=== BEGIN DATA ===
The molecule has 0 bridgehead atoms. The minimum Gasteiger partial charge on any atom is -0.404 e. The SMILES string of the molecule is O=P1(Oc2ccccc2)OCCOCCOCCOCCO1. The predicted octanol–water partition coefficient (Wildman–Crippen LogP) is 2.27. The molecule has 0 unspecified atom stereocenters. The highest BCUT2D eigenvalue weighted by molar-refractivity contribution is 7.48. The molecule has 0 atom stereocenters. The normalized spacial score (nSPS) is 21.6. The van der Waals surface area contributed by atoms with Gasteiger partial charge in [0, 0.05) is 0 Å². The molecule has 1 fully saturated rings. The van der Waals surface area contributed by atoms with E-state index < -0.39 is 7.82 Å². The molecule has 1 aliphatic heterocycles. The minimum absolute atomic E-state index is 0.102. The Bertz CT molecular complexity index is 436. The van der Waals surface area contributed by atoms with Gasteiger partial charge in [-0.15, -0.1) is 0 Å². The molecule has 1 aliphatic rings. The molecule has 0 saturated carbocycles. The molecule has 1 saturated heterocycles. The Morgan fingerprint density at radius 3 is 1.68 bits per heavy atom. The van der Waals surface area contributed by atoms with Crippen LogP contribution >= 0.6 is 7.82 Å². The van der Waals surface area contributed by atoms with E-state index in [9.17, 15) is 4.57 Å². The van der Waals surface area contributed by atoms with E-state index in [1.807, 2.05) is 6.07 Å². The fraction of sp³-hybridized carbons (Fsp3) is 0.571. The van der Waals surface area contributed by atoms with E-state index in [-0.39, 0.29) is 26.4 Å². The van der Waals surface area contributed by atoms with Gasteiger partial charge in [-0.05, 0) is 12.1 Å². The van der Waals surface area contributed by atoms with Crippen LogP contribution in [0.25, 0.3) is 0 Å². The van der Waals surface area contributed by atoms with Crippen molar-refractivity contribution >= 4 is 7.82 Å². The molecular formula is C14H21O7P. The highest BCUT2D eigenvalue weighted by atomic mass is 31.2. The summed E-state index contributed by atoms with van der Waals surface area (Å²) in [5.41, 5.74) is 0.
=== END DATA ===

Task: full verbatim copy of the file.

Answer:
The molecule has 0 bridgehead atoms. The minimum Gasteiger partial charge on any atom is -0.404 e. The SMILES string of the molecule is O=P1(Oc2ccccc2)OCCOCCOCCOCCO1. The predicted octanol–water partition coefficient (Wildman–Crippen LogP) is 2.27. The molecule has 0 unspecified atom stereocenters. The highest BCUT2D eigenvalue weighted by molar-refractivity contribution is 7.48. The molecule has 0 atom stereocenters. The normalized spacial score (nSPS) is 21.6. The van der Waals surface area contributed by atoms with Gasteiger partial charge in [0, 0.05) is 0 Å². The molecule has 1 fully saturated rings. The van der Waals surface area contributed by atoms with E-state index < -0.39 is 7.82 Å². The molecule has 1 aliphatic heterocycles. The minimum absolute atomic E-state index is 0.102. The Bertz CT molecular complexity index is 436. The van der Waals surface area contributed by atoms with Gasteiger partial charge in [-0.15, -0.1) is 0 Å². The molecule has 1 aliphatic rings. The molecule has 0 saturated carbocycles. The molecule has 1 saturated heterocycles. The Morgan fingerprint density at radius 3 is 1.68 bits per heavy atom. The van der Waals surface area contributed by atoms with Crippen LogP contribution >= 0.6 is 7.82 Å². The van der Waals surface area contributed by atoms with E-state index in [9.17, 15) is 4.57 Å². The van der Waals surface area contributed by atoms with E-state index in [1.807, 2.05) is 6.07 Å². The fraction of sp³-hybridized carbons (Fsp3) is 0.571. The van der Waals surface area contributed by atoms with E-state index in [-0.39, 0.29) is 26.4 Å². The van der Waals surface area contributed by atoms with Gasteiger partial charge in [-0.05, 0) is 12.1 Å². The van der Waals surface area contributed by atoms with Crippen LogP contribution in [0.25, 0.3) is 0 Å². The van der Waals surface area contributed by atoms with Crippen molar-refractivity contribution >= 4 is 7.82 Å². The molecular formula is C14H21O7P. The highest BCUT2D eigenvalue weighted by atomic mass is 31.2. The summed E-state index contributed by atoms with van der Waals surface area (Å²) in [5.41, 5.74) is 0.